Seth Meyers nails it with this parody: Newspaper Movie
Planning to go see “The Post.” If you’re not familiar with it, here’s a good synopsis.
Movie makers get a lot of things right and other are just dead wrong. Anyone who has been around a newspaper print press knows that they are not only very noisy, but also greasy.
This scene (screen capped from the movie’s trailer) most likely would never had happened. I doubt that Washing Post Publisher Katharine Graham would have climbed up to the top of the press to watch it. If she had, I can guarantee you that would be the end of that dress.
On a modern press this may be believable, but in 1971, presses looked more along the lines of this undated photo from The Boston Globe:
This is usually how publishers check the press run, or the rare occasion they go down to the pressroom:
The fact that I could not find any photos of a big city newspaper publisher in the pressroom shows you how ofter they get down there.
BTW, Graham busted the pressman’s union just 4 years later. Read more about it from a non-WP source.
Stumbled across the trailer for “Baby Driver,” last night. The synopsis according to Rotten Tomatoes:
A talented, young getaway driver (Ansel Elgort) relies on the beat of his personal soundtrack to be the best in the game. But after being coerced into working for a crime boss (Kevin Spacey), he must face the music when a doomed heist threatens his life, love and freedom.
And The Atlanta Journal-Constitution makes a very brief appearance, but FYI, there is nowhere or nothing in Atlanta that locals call “The Hub.”
The AJC’s marketing department must have been involved, because this is a pretty accurate depiction of what the newspaper actually looks like.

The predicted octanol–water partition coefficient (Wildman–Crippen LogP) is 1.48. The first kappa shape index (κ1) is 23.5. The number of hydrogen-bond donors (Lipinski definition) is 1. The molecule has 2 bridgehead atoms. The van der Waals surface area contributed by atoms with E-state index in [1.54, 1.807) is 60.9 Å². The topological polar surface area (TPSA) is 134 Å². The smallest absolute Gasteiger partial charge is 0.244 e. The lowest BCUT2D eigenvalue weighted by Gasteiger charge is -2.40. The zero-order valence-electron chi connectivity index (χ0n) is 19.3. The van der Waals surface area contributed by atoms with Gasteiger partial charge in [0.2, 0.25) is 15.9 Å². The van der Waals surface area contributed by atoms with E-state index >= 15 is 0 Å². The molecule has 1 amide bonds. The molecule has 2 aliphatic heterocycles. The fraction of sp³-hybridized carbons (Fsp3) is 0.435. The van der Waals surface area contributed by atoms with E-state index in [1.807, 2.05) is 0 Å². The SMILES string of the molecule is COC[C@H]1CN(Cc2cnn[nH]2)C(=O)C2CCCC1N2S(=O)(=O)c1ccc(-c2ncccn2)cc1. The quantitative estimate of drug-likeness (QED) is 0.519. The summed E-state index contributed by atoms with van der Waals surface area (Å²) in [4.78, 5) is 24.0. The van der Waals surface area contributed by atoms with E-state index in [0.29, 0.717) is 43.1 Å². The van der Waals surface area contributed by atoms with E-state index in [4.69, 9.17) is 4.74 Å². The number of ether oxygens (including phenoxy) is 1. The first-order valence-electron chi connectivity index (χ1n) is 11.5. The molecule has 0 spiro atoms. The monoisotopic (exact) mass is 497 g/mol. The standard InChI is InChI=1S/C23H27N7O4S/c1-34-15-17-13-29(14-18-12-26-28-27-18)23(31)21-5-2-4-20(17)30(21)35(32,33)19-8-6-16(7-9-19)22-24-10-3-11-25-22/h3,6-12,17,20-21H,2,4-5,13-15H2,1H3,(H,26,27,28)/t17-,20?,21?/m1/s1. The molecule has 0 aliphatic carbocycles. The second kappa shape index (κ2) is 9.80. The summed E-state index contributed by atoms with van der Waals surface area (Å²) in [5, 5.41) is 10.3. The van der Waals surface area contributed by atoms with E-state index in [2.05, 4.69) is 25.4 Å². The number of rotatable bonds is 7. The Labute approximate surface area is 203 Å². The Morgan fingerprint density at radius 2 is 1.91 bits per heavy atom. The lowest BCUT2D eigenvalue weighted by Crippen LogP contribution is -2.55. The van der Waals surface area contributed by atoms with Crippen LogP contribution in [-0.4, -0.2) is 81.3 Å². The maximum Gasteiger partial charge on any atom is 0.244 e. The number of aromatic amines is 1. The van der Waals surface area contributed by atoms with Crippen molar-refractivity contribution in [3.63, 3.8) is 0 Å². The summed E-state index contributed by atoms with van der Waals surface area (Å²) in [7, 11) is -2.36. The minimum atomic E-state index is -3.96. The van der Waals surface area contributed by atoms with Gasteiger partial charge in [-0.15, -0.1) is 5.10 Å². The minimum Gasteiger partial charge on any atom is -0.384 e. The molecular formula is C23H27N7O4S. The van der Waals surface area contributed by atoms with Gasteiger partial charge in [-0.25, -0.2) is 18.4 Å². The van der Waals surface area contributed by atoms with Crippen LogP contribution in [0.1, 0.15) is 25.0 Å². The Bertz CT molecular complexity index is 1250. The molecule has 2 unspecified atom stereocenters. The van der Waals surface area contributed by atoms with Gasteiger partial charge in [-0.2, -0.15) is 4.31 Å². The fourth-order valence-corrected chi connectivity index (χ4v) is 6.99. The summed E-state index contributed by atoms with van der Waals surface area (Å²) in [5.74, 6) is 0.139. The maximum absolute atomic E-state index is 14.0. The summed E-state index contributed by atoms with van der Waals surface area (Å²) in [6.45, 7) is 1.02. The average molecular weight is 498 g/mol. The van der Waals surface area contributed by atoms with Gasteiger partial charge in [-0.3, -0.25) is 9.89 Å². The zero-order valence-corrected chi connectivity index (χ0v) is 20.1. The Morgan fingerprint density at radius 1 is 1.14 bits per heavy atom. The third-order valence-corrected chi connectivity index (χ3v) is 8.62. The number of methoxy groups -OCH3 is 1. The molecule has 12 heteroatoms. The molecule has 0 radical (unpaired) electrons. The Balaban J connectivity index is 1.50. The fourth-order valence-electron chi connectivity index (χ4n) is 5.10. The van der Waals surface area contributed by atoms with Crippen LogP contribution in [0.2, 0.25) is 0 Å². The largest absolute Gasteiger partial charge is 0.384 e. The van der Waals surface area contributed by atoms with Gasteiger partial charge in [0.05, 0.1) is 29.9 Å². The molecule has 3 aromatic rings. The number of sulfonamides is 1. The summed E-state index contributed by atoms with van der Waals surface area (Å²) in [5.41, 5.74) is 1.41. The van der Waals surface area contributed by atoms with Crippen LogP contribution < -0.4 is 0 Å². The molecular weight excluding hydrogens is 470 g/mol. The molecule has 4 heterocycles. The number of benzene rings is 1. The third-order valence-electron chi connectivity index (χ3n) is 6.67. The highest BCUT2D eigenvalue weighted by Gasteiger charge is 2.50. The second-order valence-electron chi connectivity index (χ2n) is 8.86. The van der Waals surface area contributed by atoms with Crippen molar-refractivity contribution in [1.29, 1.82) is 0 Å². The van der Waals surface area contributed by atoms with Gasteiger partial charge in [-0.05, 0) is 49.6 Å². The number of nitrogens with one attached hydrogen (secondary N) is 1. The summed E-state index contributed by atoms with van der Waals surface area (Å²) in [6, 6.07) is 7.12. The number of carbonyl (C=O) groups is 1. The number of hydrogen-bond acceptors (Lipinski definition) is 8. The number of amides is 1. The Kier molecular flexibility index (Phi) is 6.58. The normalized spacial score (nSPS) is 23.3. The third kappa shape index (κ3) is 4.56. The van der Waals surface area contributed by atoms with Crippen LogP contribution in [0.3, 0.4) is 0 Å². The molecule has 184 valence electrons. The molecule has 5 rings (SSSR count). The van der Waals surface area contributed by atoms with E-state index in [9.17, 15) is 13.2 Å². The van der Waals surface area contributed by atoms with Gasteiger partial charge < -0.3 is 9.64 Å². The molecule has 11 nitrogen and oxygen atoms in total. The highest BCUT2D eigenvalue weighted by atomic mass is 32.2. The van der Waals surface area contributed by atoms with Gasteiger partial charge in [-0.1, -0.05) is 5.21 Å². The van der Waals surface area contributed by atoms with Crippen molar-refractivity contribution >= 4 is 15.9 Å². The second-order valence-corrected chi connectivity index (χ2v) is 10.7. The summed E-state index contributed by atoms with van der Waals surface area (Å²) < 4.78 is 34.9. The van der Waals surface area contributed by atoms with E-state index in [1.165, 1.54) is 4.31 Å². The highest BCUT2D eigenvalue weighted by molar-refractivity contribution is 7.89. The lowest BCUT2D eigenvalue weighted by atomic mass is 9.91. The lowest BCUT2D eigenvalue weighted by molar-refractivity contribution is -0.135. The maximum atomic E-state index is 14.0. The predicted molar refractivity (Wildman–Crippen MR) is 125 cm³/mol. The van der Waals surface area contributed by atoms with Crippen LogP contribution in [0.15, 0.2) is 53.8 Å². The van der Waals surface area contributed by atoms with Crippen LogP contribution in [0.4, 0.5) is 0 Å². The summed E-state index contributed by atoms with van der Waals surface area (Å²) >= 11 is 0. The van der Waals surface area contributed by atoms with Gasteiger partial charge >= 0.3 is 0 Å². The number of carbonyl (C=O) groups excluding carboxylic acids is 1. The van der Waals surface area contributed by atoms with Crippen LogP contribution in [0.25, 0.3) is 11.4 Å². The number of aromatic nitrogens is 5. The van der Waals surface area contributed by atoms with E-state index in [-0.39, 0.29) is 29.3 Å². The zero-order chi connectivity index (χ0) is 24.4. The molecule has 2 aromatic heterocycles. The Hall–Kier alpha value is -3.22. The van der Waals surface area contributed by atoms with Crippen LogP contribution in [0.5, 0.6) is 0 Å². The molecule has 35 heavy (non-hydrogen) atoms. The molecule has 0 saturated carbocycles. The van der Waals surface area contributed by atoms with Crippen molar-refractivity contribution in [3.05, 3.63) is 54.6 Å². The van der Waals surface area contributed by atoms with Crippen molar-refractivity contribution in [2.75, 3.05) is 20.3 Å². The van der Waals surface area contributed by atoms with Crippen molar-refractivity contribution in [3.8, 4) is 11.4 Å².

Even the old AJC buildings make an appearance:
The AJC is no longer at this location, having donated it to the City of Atlanta back in 2010-ish. However, this shot is located in the alley between the printing plant and the main newspaper building on the right.
Back in the day, delivery trucks would load up on the docks, left, and clog up the alley. I have no idea what the city now uses the printing plant for. The presses were demolished when the AJC moved out.
On the right, in the foreground, is the newspaper building, but what you can see more of is the former Federal Reserve Bank of Atlanta. The feds packed up their money and moved to midtown Atlanta years ago. The building now houses the State Bar of Georgia.
If you look at the two squares high above the yellow van, those were the security windows so the guards could see the garage into the Federal Reserve. What you can’t see is the old furnace, where the Feds used to burn currency. I recall when they did this green sludge would run out from it and run down the center of the alley.